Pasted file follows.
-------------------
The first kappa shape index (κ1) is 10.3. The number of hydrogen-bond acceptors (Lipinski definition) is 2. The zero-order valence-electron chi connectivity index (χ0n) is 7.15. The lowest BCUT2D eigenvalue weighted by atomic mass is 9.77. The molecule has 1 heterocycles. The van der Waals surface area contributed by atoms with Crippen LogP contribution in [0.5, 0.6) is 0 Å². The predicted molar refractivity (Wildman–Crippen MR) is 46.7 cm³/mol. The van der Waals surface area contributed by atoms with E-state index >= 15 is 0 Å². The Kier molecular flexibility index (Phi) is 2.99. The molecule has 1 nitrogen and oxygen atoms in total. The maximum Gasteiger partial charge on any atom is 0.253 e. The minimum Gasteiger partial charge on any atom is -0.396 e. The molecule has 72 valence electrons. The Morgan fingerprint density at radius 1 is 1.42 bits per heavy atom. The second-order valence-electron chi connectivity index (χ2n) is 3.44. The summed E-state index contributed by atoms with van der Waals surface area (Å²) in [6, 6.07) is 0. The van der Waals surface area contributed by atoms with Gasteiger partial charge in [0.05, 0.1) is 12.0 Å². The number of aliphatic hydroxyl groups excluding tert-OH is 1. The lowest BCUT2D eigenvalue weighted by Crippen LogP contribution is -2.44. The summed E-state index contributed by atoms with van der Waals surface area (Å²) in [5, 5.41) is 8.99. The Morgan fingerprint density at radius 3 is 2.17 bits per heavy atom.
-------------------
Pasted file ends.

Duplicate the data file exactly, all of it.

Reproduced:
The first kappa shape index (κ1) is 10.3. The number of hydrogen-bond acceptors (Lipinski definition) is 2. The zero-order valence-electron chi connectivity index (χ0n) is 7.15. The lowest BCUT2D eigenvalue weighted by atomic mass is 9.77. The molecule has 1 heterocycles. The van der Waals surface area contributed by atoms with Crippen LogP contribution in [0.5, 0.6) is 0 Å². The predicted molar refractivity (Wildman–Crippen MR) is 46.7 cm³/mol. The van der Waals surface area contributed by atoms with E-state index >= 15 is 0 Å². The Kier molecular flexibility index (Phi) is 2.99. The molecule has 1 nitrogen and oxygen atoms in total. The maximum Gasteiger partial charge on any atom is 0.253 e. The minimum Gasteiger partial charge on any atom is -0.396 e. The molecule has 72 valence electrons. The Morgan fingerprint density at radius 1 is 1.42 bits per heavy atom. The second-order valence-electron chi connectivity index (χ2n) is 3.44. The summed E-state index contributed by atoms with van der Waals surface area (Å²) in [6, 6.07) is 0. The van der Waals surface area contributed by atoms with Gasteiger partial charge in [0.05, 0.1) is 12.0 Å². The number of aliphatic hydroxyl groups excluding tert-OH is 1. The lowest BCUT2D eigenvalue weighted by Crippen LogP contribution is -2.44. The summed E-state index contributed by atoms with van der Waals surface area (Å²) in [5, 5.41) is 8.99. The Morgan fingerprint density at radius 3 is 2.17 bits per heavy atom.